I thought I was going to like this more: a critically-acclaimed mystery novel set at a fictional university. Unfortunately…
The new semester at Winchester U has started, and Professor Williams is teaching "Logic and Reasoning 204". But it's unusual, since the whole course revolves around the (allegedly fictional) abduction of 18-year-old "Polly"; Williams states that if the students don't "find" where Polly's being held during the six-week run of the course, she'll be murdered.
Prof Williams devotes his lectures to presenting facts and timelines about the case and discussions of suspects, motives, and opportunity. The book focuses on three students, Mary, Brian, and Dennis, as they work through the evidence and puzzles. But they've all got their own problems; for example, Dennis is Mary's ex-boyfriend, and he's getting hit on by Elizabeth, the young hot-to-trot wife of an old dean.
The course just keeps getting weirder and weirder, though, intruding on students' personal lives. Worse, it becomes obvious to them that there's some link between the case Williams is presenting and an unsolved abduction 20 years ago.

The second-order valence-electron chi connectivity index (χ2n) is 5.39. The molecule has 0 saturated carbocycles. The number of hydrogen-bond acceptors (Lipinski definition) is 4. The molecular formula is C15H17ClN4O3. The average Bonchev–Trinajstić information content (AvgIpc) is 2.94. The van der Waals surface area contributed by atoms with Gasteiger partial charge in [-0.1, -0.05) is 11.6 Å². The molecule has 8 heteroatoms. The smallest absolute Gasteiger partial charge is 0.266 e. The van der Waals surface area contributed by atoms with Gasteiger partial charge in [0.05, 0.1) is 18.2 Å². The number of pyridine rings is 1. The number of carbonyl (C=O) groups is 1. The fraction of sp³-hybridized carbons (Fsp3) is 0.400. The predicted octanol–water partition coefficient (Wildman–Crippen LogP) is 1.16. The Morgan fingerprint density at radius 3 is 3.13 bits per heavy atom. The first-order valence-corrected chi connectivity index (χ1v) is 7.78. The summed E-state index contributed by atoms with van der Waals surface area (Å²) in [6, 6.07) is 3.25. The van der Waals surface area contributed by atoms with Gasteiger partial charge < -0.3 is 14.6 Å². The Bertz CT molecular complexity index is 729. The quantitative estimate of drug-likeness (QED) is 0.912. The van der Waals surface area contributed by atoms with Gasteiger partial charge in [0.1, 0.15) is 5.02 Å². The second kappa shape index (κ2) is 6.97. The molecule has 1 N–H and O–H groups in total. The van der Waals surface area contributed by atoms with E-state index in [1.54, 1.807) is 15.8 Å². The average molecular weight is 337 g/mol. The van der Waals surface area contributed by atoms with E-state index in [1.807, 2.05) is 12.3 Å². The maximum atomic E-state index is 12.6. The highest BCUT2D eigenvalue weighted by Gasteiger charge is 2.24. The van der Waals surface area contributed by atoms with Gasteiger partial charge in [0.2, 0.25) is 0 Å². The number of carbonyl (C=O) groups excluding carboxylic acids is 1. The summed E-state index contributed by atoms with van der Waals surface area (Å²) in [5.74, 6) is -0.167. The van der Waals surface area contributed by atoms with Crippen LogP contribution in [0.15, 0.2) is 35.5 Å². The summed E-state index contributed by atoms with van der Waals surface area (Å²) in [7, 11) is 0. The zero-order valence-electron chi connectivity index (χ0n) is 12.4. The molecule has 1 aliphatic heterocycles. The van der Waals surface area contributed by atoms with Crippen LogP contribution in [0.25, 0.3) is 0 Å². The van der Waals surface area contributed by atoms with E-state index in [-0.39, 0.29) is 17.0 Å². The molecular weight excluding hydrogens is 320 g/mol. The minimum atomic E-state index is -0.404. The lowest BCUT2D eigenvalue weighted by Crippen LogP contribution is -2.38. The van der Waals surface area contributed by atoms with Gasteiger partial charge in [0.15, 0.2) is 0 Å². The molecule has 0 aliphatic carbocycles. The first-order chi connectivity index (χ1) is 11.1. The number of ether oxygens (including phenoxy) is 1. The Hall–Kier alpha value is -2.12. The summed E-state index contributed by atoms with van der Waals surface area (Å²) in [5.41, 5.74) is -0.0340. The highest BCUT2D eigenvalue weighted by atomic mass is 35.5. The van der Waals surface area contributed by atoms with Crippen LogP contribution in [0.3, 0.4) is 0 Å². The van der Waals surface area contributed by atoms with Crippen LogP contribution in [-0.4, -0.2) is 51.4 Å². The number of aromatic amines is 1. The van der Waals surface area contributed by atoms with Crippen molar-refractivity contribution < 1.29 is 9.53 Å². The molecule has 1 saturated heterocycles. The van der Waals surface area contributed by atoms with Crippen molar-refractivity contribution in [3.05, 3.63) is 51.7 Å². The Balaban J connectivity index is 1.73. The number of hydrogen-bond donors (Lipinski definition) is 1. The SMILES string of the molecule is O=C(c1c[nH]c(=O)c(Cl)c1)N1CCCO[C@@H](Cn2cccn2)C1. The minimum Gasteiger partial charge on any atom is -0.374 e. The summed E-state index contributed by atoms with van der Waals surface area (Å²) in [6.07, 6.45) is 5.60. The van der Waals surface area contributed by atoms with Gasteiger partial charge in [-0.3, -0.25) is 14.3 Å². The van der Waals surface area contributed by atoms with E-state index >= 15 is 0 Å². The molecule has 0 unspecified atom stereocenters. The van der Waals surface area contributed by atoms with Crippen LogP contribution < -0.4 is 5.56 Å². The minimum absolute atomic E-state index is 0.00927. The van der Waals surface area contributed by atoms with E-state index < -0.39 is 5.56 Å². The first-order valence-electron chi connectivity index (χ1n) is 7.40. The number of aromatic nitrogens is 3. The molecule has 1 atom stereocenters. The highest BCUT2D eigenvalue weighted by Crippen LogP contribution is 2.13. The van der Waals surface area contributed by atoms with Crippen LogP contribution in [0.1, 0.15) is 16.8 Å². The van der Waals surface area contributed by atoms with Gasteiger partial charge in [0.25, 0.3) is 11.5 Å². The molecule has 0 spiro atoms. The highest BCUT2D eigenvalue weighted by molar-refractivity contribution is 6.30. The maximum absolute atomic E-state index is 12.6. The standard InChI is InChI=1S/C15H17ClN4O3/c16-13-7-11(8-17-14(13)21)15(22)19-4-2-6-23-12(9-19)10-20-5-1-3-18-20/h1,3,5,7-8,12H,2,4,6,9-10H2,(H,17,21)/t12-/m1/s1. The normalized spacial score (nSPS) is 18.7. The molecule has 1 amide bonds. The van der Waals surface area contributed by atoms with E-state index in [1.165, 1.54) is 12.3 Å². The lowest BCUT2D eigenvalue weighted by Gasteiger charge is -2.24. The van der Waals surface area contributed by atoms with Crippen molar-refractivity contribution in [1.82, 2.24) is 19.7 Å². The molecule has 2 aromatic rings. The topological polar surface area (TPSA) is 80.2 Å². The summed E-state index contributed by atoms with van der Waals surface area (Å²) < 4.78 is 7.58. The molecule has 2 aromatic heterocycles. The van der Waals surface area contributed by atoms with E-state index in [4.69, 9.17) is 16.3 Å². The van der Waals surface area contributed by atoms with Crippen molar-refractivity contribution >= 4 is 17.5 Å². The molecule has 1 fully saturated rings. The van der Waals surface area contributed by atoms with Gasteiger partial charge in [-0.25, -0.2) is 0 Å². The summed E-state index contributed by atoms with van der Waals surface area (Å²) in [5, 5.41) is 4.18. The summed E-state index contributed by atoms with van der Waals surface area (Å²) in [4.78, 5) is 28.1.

Without giving too much away: the whole plot is extremely implausible. Worse (remainder of paragraph contains information which may spoil the book, so I've put it in white; select to view if you dare and/or care): the plot's resolution depends on you not knowing that the human-subject research portrayed in the book is very, very, illegal and would never be allowed in an actual university.
But you might like it anyway. The author, Will Lavender, does a good job of evoking an increasing sense of paranoia, dread, and academic seaminess.